Q. Pheevr (q_pheevr) wrote,
Q. Pheevr

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Two irritants, a perplexity, and a couple of parastenographic mondegreens

Two irritants

  1. The air is full of gnats. I attribute this to the rather large quantities of stagnant water that have been lying around lately—old snow and new rain. I've been trying not to breathe when I venture outside, but that works only for the briefest of excursions.
  2. I got a phone message from the library today telling me that a book I had checked out had been recalled... twenty days ago. I explained that I would quite happily have returned it earlier if I had had actually received a recall notice. They say they sent it by e-mail. I didn't get it. If their technical people can't verify this, though, I may be on the hook for a thirty-dollar fine (one sesquibuck per diem).

A perplexity

Apparently I'm sharp. A couple of experiments with an electronic tuner reveal that if I attempt to hum an A, it quite consistently comes out around 20 to 30 cents high. And if I try to correct it, my brain has absolutely no idea what signals to send to my larynx: if I tell myself "Hum lower," then the pitch goes down by exactly a semitone and I find myself humming something 20 to 30 cents above A-flat. So it seems that I have both categorical perception/production/proprioception, with the universe of frequencies neatly organized according to the chromatic scale, and systematically imperfect pitch. I find this kind of weird. Not that I thought I had anything like perfect pitch; rather, I always assumed that on any given occasion my attempted A would be off by a random amount in either direction. How the hell did I internalize the idea that A = 446 Hz?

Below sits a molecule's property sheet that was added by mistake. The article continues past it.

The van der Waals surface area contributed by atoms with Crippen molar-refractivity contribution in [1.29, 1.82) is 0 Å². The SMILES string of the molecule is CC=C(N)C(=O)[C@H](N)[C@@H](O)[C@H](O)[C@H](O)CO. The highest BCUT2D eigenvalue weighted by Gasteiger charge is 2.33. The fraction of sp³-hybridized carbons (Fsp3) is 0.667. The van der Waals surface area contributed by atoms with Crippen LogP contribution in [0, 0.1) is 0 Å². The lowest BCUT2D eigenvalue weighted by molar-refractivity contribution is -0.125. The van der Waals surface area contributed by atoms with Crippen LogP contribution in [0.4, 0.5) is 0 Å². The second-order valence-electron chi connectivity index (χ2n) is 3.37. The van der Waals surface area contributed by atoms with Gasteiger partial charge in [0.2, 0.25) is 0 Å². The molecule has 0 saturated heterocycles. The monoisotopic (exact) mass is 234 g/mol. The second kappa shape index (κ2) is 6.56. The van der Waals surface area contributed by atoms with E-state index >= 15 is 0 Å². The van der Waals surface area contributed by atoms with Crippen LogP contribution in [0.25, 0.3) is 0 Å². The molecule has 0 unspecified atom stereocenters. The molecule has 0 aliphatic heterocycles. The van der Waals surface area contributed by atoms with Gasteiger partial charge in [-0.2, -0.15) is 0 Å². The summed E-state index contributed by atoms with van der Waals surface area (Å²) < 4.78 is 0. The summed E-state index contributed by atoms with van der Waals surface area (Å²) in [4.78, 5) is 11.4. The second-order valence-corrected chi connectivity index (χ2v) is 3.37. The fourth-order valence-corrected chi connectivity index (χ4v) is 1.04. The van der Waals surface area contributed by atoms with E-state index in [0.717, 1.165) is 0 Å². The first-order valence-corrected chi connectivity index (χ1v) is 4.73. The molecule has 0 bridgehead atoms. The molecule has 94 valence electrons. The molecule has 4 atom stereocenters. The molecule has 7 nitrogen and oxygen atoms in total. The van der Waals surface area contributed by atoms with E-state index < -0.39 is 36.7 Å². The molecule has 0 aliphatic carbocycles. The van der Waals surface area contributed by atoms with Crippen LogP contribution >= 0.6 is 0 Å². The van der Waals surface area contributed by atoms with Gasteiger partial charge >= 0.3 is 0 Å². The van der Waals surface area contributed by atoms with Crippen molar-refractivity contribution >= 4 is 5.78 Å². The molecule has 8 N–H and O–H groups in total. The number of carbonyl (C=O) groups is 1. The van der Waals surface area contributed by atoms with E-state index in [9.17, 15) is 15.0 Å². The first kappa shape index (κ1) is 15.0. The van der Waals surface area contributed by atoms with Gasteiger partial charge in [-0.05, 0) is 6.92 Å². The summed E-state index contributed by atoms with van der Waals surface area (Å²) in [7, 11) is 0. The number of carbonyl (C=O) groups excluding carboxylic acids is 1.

A couple of parastenographic mondegreens

Pat Gardiner, the president of the Chartered Shorthand Reporters' Association of Ontario, recently wrote to the Toronto Star to protest the replacement of court reporters with digital recording devices. Now, even if the court proceedings are initially recorded by a machine rather than by a stenographer, they still have to be turned into transcripts at some point, and Gardiner argues that this process is much less accurate when it is done from a recording (and perhaps also by a less qualified transcriber? Gardiner doesn't actually say who it is that makes the transcripts from the recordings) than when it is done in real time in the courtroom. The evidence:

the Supreme Court of Canadathe Sprinkler of Canada
sine diesayonara (左様なら)

And, from Guardians of the Record:

[A] recent transcript read that a term of an accused's recognizance was "not to have in her possession any firearms, ambition or explosive substances."

The ambitious criminals are, of course, the most dangerous ones. But restrictions on ambition just might be a Charter violation, and if the case heats up, it could go all the way to the Sprinkler.


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